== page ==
Metra riders would face slimmer fare increases next year than originally predicted — an average 2 percent instead of 5 percent — under a $945.5 million budget plan released Thursday.
Under the plan, as of Feb. 1, fares would rise by flat amounts per ticket, regardless of the distance traveled, with increases ranging from zero to 7.7 percent.
The most popular Metra ticket, a monthly one, would increase by $2.50. A 10-ride ticket would rise $1.75. A one-way ticket would increase 25 cents. There would be no change in the price of a one-way reduced-fare ticket.
The overall average 2 percent fare increase is 3 percentage points less that what officials predicted last year, when they revealed plans for 10 years of fare increases as part of a $2.4 billion modernization program.
“The fare increases — when understood — are actually good news because Metra is finally putting itself on a sound and responsible financial footing,” Metra Chairman Martin Oberman said at Thursday’s board meeting.
“It really didn’t do any good to pretend over many years that costs don’t go up and then have the railroad deteriorate,” he said.
Next year would mark the second year of fare boosts intended to bankroll the overhaul of the oldest fleet among peers, an expensive but unfunded federal safety mandate and typical increased costs of doing business.
It would come on the heels of this year’s 10.8 percent fare increase and could be followed in 2017 by the second-largest projected fare increase in the 10-year plan: 8.5 percent.
But rather than increasing 2016 fares more as originally planned and using the extra revenues to shrink 2017’s much heftier projected fare boost or make more capital improvements, officials are standing by a promise to minimize each year’s fare increase as much as possible.
“We thought it was more important to stick with our plan — to rebuild our integrity with the public,” Oberman had said earlier this week. “This is what we said we’d do.”
On Thursday, Metra board members authorized the release of the proposed budget and announced eight public hearings on it.
That includes, for the first time, a hearing at Metra’s busiest commuter location: Union Station, 500 W. Jackson. It’s set for 5 p.m. to 8 p.m. Wednesday, Nov. 4, in the Legacy Club in the station’s southwest corner. Additional budget hearings will be held in Hanover Park, Homewood, Woodstock, Mundelein, Joliet, Clarendon Hills and Geneva.
Oberman said he found it “ridiculous” that only seven people showed up last year at the single downtown budget hearing at Metra headquarters. The Union Station location should encourage turnout, officials said. The hearing also will be webcast live.
Under the plan, across almost all types of tickets riders closest to downtown would shoulder the biggest percentage increases.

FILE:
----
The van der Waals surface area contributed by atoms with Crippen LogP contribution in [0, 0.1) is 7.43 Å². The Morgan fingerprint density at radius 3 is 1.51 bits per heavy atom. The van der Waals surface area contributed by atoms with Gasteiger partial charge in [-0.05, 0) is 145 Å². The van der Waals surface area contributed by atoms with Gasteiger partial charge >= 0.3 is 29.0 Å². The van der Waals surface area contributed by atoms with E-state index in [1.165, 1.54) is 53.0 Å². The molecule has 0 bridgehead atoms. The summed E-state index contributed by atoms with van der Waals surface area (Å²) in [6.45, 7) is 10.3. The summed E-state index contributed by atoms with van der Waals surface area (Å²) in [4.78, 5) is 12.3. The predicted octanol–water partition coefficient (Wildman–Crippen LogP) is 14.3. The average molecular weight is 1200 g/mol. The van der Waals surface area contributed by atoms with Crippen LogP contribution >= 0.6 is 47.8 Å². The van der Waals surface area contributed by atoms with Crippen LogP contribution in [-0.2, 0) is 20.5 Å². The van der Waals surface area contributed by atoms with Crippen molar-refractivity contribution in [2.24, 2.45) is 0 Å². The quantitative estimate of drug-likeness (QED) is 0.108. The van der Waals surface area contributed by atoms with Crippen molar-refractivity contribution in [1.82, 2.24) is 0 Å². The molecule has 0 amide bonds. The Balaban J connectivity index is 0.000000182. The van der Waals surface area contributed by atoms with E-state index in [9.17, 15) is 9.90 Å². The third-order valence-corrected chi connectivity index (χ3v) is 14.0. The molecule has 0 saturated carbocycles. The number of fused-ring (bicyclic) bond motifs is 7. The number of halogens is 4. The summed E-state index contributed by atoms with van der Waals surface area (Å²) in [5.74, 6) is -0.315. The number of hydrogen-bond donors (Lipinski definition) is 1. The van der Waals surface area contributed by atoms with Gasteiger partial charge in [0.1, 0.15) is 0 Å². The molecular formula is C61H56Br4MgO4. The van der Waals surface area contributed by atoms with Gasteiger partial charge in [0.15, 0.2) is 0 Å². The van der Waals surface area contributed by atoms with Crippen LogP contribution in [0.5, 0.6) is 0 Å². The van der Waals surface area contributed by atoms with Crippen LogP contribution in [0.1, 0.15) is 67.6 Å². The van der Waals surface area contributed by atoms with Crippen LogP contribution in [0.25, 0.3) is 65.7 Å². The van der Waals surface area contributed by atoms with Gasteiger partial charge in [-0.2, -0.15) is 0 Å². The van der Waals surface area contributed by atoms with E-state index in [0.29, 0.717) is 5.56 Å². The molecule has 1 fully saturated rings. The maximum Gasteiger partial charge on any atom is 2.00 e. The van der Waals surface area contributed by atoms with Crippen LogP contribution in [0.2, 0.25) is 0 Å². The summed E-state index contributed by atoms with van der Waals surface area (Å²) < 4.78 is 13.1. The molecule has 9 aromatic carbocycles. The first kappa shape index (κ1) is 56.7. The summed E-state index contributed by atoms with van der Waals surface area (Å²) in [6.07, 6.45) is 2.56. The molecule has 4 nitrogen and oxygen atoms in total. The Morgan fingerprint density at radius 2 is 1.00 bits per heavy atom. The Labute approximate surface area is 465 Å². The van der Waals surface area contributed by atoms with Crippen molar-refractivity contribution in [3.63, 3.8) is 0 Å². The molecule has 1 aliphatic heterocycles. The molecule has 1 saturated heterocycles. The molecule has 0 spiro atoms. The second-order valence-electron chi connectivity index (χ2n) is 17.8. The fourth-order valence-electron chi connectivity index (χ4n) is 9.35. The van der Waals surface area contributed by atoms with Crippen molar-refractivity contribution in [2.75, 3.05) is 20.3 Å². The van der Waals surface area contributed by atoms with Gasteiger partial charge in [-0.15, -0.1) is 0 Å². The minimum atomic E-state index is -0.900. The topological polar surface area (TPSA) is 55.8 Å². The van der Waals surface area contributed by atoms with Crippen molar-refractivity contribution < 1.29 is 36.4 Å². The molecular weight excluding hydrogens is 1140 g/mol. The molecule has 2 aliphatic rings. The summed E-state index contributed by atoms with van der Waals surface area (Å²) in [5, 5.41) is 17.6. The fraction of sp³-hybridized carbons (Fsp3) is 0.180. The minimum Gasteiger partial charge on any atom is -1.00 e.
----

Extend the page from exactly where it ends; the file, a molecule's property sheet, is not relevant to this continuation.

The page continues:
But Oberman did not seem worried that this might trigger defectors to the CTA among those who have such a choice. Some Metra riders threatened to bolt after last year’s fare increases were announced.
“There are people that ride Metra that don’t want to ride the CTA,” Oberman said.
Last year, officials projected their 10.8 percent average fare increase could cause a 1.1 percent ridership loss, and a 1.2 percent dip has materialized year to date, Metra spokesman Michael Gillis said.
Given next year’s far lower proposed increase, officials are building only an .8 percent ridership loss into the 2016 budget, Gillis said.
Metra was able to shrink its original 2016 fare increase projections due to $5.7 million in efficiencies; $19.4 million in lower fuel prices; and an expected increase of $19.6 million in Regional Transportation Authority sales tax revenue, officials said.
Part of the fare increase will support $15.6 million in capital expenses to shore up a bare-bones capital budget, where officials warn that needs over the next decade amount to $11.7 billion. On the operating side, some fares will cover a federally mandated but unfunded Positive Train Control safety system, as well as increased operating costs and any raises.
But the budget comes with a caveat due to the current state budget stalemate. Metra’s 2016 spending plan assumes no state funding changes and does not reflect the $170 million in total RTA funding cuts proposed by Gov. Bruce Rauner earlier this year, Metra CEO Don Orseno said. Metra’s share of that loss was estimated at $20.8 million.
“We’re saying we have faith this will work out,” Orseno said.
If state funding shrinks, Metra would have to cut services, raise fares or impose a mix of both, officials said.
Filling the $20.8 million hole with only fare increases would translate into a 6 percent fare increase instead of 2 percent one, they said.
And, on the capital side, if $400 million in promised state capital dollars does not materialize, 2017’s projected 8.5 percent fare increase could be even higher, officials warned.
Springfield’s inability to pass a budget so far this year prompted Metra to withhold floating the first of four rounds of bond offerings, originally planned to start in 2015, to help fuel its massive modernization plan, officials said.
Metra figured bidders could shy from entering the fray for such a huge rail and locomotive order given the open question mark hanging over state funding, Oberman said.
“It’s very, very difficult to responsibly manage a billion-dollar business with all this uncertainty,” Oberman said. “It’s thrown off our ability to function.”